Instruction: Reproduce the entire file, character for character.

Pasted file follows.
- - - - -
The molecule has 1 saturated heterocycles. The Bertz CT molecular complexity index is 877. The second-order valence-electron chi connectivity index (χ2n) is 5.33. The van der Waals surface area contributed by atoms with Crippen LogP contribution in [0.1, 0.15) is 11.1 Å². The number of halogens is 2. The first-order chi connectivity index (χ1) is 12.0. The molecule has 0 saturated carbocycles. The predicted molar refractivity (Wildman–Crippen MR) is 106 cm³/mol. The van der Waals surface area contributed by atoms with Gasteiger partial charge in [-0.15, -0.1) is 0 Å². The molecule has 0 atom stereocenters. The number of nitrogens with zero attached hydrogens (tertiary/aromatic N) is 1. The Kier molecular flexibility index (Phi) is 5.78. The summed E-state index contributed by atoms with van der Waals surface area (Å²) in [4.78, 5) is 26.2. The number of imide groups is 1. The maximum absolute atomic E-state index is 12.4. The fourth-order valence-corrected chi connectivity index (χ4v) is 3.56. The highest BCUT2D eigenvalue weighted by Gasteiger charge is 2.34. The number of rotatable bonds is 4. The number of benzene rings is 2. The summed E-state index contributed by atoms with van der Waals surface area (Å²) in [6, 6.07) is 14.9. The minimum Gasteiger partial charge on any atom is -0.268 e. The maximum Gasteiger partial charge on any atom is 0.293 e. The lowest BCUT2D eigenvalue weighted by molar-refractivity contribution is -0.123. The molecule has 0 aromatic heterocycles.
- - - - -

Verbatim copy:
The molecule has 1 saturated heterocycles. The Bertz CT molecular complexity index is 877. The second-order valence-electron chi connectivity index (χ2n) is 5.33. The van der Waals surface area contributed by atoms with Crippen LogP contribution in [0.1, 0.15) is 11.1 Å². The number of halogens is 2. The first-order chi connectivity index (χ1) is 12.0. The molecule has 0 saturated carbocycles. The predicted molar refractivity (Wildman–Crippen MR) is 106 cm³/mol. The van der Waals surface area contributed by atoms with Gasteiger partial charge in [-0.15, -0.1) is 0 Å². The molecule has 0 atom stereocenters. The number of nitrogens with zero attached hydrogens (tertiary/aromatic N) is 1. The Kier molecular flexibility index (Phi) is 5.78. The summed E-state index contributed by atoms with van der Waals surface area (Å²) in [4.78, 5) is 26.2. The number of imide groups is 1. The maximum absolute atomic E-state index is 12.4. The fourth-order valence-corrected chi connectivity index (χ4v) is 3.56. The highest BCUT2D eigenvalue weighted by Gasteiger charge is 2.34. The number of rotatable bonds is 4. The number of benzene rings is 2. The summed E-state index contributed by atoms with van der Waals surface area (Å²) in [6, 6.07) is 14.9. The minimum Gasteiger partial charge on any atom is -0.268 e. The maximum Gasteiger partial charge on any atom is 0.293 e. The lowest BCUT2D eigenvalue weighted by molar-refractivity contribution is -0.123. The molecule has 0 aromatic heterocycles.